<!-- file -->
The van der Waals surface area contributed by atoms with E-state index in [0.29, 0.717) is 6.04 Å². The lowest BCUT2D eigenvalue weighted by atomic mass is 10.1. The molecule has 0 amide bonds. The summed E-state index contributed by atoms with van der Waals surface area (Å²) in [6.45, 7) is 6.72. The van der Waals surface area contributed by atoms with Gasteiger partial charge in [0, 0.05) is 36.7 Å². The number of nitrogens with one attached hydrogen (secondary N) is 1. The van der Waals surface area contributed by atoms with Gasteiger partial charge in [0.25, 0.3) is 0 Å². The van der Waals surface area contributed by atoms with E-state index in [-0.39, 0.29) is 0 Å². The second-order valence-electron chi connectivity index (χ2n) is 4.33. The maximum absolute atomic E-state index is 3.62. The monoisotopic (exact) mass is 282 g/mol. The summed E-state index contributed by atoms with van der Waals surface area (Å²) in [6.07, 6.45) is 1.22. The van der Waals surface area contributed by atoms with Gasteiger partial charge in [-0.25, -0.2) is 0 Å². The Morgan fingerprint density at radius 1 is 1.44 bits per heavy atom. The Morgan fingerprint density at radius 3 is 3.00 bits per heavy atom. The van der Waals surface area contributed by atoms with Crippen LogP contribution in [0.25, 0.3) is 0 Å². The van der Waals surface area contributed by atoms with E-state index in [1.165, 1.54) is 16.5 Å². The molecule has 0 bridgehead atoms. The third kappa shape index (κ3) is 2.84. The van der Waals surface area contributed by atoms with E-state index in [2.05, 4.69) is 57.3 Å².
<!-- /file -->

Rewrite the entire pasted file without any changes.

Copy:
The van der Waals surface area contributed by atoms with E-state index in [0.29, 0.717) is 6.04 Å². The lowest BCUT2D eigenvalue weighted by atomic mass is 10.1. The molecule has 0 amide bonds. The summed E-state index contributed by atoms with van der Waals surface area (Å²) in [6.45, 7) is 6.72. The van der Waals surface area contributed by atoms with Gasteiger partial charge in [0, 0.05) is 36.7 Å². The number of nitrogens with one attached hydrogen (secondary N) is 1. The van der Waals surface area contributed by atoms with Gasteiger partial charge in [0.25, 0.3) is 0 Å². The van der Waals surface area contributed by atoms with E-state index in [-0.39, 0.29) is 0 Å². The second-order valence-electron chi connectivity index (χ2n) is 4.33. The maximum absolute atomic E-state index is 3.62. The monoisotopic (exact) mass is 282 g/mol. The summed E-state index contributed by atoms with van der Waals surface area (Å²) in [6.07, 6.45) is 1.22. The van der Waals surface area contributed by atoms with Gasteiger partial charge in [-0.25, -0.2) is 0 Å². The Morgan fingerprint density at radius 1 is 1.44 bits per heavy atom. The Morgan fingerprint density at radius 3 is 3.00 bits per heavy atom. The van der Waals surface area contributed by atoms with Crippen LogP contribution in [0.25, 0.3) is 0 Å². The van der Waals surface area contributed by atoms with E-state index in [1.165, 1.54) is 16.5 Å². The molecule has 0 bridgehead atoms. The third kappa shape index (κ3) is 2.84. The van der Waals surface area contributed by atoms with E-state index in [2.05, 4.69) is 57.3 Å².